For this tutorial, I will be using Photoshop CS5 (CS3 should work just fine.)
Step 1: For this tutorial, any sepia colored photograph or image will work. Sepia colors or images are dark browns and tans to give an "old" feel to images. They are not in grayscale nor in black and white. They're RGB (sometimes CYMK) but only use brown neutrals as the colors. Oh, and by a "cool retro edge," I'm referring to cool colors... not how awesome this effect looks.
Step 2: I will be using this image from sweetandtalented.com, but as stated before, any sepia toned image will work just as well. I am going to crop the border of this Ben Affleck image because it gives it a tacky Instagram effect that gives me the creeps.
Step 3: Now we can get down to the real editing. First we will create three layers by going to layer - new - layer or by pressing shift+ctrl+n three times. Fill the layers in the order and with the settings and as the image shown to the left (or whatever colors you'd like to use and work best for your image.) I will be using colors: 222f37, 185412, and b8d12b in order from bottom to top. After that, duplicate your original layer (the image you're working with) by going to layer - duplicate layer. Drag this duplicate all the way to the top of your layers window. Set this layer to color burn 50% or whatever works best with your image.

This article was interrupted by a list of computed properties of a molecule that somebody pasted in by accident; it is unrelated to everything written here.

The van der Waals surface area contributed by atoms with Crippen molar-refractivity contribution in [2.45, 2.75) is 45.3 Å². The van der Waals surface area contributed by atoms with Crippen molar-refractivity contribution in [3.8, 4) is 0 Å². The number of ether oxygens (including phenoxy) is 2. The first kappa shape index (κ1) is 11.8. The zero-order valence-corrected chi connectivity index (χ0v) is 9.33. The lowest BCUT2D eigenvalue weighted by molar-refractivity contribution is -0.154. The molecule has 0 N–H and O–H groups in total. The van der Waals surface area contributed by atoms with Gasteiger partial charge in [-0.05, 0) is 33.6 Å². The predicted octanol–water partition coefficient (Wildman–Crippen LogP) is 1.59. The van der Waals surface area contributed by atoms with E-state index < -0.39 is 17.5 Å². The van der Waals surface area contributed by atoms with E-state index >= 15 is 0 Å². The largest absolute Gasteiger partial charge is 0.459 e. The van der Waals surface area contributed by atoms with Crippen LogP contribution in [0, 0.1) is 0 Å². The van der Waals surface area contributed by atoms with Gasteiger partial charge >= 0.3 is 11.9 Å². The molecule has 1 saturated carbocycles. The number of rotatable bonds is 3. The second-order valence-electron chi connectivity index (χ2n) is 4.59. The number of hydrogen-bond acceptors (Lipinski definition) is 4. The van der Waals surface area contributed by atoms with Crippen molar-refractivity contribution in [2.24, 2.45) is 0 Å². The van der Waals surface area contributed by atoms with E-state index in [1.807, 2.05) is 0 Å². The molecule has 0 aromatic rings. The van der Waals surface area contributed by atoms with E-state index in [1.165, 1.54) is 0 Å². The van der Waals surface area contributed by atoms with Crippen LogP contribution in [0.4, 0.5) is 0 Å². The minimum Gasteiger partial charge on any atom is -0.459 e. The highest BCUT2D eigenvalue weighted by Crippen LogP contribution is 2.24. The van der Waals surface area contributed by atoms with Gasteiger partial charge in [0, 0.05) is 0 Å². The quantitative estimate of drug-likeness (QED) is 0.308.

Step 4: Step 3 just set undertones to the image. This will give us some color to work with. However, the real magic comes from altering the levels (intensity of specific colors) to the image. By starting this, go up to layer - new adjustment layer - levels. Photoshop will automatically select "RGB" to alter first which alters all colors at once. Since I want to do them indidually, I will start with blue and then go to greens, reds, and then finally go to RGB. All the settings are shown below:
Step 7: The levels layer should be above all other layers and kept at normal 100%. That's all there is to it. Be sure to save your new creation and credit the original image and resources you've used.